Conservatives Push Hard for Gay Marriage Ban
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Pennsylvania Gov. Ed Rendell told MSNBC recently that the economic crisis would trump cultural issues in his battleground state Nov. 4. Blue-collar working-class families are trending for Democrat Barack Obama for president, he said, worried more about their budgets than Obama's African-American race.
Obama's Republican opponent, John McCain, on the other hand, is having difficulty with some of his angrier supporters who perceive Obama in various permutations of "the Other" -- making him "dangerous," as the National Republican Trust put it in an e-mail distributed by the conservative publication Newsmax.
But while the world watches the critical presidential match, there is another high-stakes culture clash being waged, pitting the gay community against the Religious Right. It is the battle over Proposition 8, an initiative on the California ballot that would eliminate the right of same-sex couples to marry.
For gay people and their allies, the battle is not only about retaining the "fundamental" right to marry, as the California Supreme Court ruled May 15; it is also about not letting the majority vote to take away an existing right of the minority and thus adding to other disgraceful moments in American history, such as when the country tolerated Jim Crow laws and the Japanese internment, to name a few examples.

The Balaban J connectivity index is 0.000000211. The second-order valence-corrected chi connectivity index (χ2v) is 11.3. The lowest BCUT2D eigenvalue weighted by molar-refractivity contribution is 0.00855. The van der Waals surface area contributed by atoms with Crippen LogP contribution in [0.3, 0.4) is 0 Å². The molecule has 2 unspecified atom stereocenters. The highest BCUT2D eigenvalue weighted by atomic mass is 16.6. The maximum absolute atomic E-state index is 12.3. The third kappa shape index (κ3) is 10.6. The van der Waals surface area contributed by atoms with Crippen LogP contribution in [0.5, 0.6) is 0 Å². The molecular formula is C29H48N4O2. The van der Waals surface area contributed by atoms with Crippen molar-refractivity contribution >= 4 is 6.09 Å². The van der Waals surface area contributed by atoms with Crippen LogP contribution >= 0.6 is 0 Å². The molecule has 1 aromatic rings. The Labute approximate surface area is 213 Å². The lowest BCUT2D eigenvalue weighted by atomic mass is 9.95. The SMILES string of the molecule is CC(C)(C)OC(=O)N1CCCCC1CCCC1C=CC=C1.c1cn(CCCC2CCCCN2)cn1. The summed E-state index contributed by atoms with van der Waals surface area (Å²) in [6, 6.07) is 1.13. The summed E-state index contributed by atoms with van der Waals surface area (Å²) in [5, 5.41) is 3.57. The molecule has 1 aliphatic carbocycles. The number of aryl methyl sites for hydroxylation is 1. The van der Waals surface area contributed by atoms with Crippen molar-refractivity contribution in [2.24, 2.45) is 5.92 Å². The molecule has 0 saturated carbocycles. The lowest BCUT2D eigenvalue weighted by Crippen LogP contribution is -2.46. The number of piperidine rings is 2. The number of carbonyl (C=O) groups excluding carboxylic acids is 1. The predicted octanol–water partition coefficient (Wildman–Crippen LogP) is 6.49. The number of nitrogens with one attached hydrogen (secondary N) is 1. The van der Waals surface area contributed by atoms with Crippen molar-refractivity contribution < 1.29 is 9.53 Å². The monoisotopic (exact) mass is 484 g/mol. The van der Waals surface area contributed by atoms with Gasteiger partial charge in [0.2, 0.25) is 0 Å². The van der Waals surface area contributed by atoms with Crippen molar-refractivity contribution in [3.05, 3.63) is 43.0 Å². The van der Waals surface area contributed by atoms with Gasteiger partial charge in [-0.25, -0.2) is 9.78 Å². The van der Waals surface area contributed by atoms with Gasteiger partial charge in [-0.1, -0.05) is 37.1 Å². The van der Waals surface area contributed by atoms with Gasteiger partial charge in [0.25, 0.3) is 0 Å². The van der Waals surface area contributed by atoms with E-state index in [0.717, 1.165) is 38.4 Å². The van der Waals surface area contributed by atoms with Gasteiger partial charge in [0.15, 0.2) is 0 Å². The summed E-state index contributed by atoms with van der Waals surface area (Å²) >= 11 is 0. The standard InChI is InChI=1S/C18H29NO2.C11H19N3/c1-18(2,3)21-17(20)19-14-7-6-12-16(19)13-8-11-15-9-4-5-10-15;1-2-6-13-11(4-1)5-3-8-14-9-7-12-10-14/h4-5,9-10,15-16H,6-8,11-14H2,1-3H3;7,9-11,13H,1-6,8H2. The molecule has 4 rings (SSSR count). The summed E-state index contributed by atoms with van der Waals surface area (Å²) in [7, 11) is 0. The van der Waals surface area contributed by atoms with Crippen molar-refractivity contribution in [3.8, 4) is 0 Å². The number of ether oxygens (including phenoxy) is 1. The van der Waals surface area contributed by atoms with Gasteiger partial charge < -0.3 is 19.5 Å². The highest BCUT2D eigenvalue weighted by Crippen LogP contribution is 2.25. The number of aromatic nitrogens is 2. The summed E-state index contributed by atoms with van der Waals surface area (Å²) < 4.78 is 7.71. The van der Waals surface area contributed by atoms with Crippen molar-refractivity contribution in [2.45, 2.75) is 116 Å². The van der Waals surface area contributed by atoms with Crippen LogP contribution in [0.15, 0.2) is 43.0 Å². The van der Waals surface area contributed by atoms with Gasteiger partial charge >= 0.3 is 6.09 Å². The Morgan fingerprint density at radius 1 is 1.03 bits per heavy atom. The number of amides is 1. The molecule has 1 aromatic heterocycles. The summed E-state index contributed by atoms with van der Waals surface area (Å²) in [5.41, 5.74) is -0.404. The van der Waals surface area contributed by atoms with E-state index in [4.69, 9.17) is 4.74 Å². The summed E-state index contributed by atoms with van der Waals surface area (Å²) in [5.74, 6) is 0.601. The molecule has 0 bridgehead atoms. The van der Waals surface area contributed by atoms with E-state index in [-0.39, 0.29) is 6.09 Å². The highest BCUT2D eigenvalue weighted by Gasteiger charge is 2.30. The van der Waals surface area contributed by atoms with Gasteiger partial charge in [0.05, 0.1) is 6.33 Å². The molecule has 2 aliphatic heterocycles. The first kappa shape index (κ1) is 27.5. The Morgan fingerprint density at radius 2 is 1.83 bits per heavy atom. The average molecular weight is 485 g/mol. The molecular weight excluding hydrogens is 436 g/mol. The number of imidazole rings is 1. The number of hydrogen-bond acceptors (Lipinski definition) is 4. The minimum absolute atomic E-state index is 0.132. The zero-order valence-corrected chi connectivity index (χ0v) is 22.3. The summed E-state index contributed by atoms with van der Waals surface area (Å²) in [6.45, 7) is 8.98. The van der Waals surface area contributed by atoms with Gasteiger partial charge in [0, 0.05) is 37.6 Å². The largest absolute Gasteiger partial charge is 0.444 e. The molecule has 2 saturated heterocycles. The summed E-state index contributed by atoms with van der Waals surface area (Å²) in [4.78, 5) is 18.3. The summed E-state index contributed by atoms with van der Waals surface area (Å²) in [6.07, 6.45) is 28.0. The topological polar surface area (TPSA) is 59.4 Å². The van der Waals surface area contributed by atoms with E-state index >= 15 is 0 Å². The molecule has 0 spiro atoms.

For the proponents of Prop. 8, however, the battle is "spiritual warfare," with religious freedom and the nation itself at stake if same-sex marriage is allowed to survive and spread beyond California's borders.
"If sexual freedom is the ultimate liberty, then you have to rewrite the Bill of Rights," Chuck Colson, founder of the Prison Fellowship Ministries, says on a Yes on Proposition 8 video produced by the American Family Association for distribution to pastors and Christian activists. "This vote on whether we stop the gay marriage juggernaut in California is the Armageddon. We lose this -- we're going to lose in a lot of other ways, including freedom of religion."
The Church of Latter-day Saints, the Catholic Church and Christian evangelical churches and organizations, including the Family Research Council (FRC), are telling church members to give all they can to ProtectMarriage.com, the group spearheading the Yes on 8 movement.
By the end of September, Yes on 8 raised $25.4 million, compared to $15.7 million for the No on Prop. 8 campaign, according to the California secretary of state Web site. The Mormon Church alone contributed $9,072,329.58 as of Oct. 14, according to Mormonsfor8.com.
"This Supreme Court (ruling in favor of marriage equality) decision was a huge wake-up call for Catholics. It was shocking," Catholics for Protect Marriage leader Bill May told the Associated Press. "The sense is that this is the last chance to restore the definition of marriage, and if unsuccessful, it is going to have serious ramifications for California and across the country."
"This is not political to us. We see it as very spiritual," Jim Garlow, pastor of the evangelical Skyline Church in San Diego County, told AP. Garlow is part of a nationwide 40 days of prayer, fasting and intensive mobilization of "God's Army," leading up to a Nov. 1 rally in San Diego's Qualcomm Stadium of 10,000 "young pioneers" supporting passage of Prop. 8. A video on TheCall's Web site promoting the Qualcomm rally calls the Prop. 8 battle a war between Darkness versus Light.
"Thirty-five years of an American abortion holocaust, the civil imposition of homosexual 'marriage' upon America and the indoctrination of America's public school children in pro-homosexual ideology are practices that a Holy God will not tolerate," FRC's National Prayer Director Rev. Pierre Bynum said in an e-mail.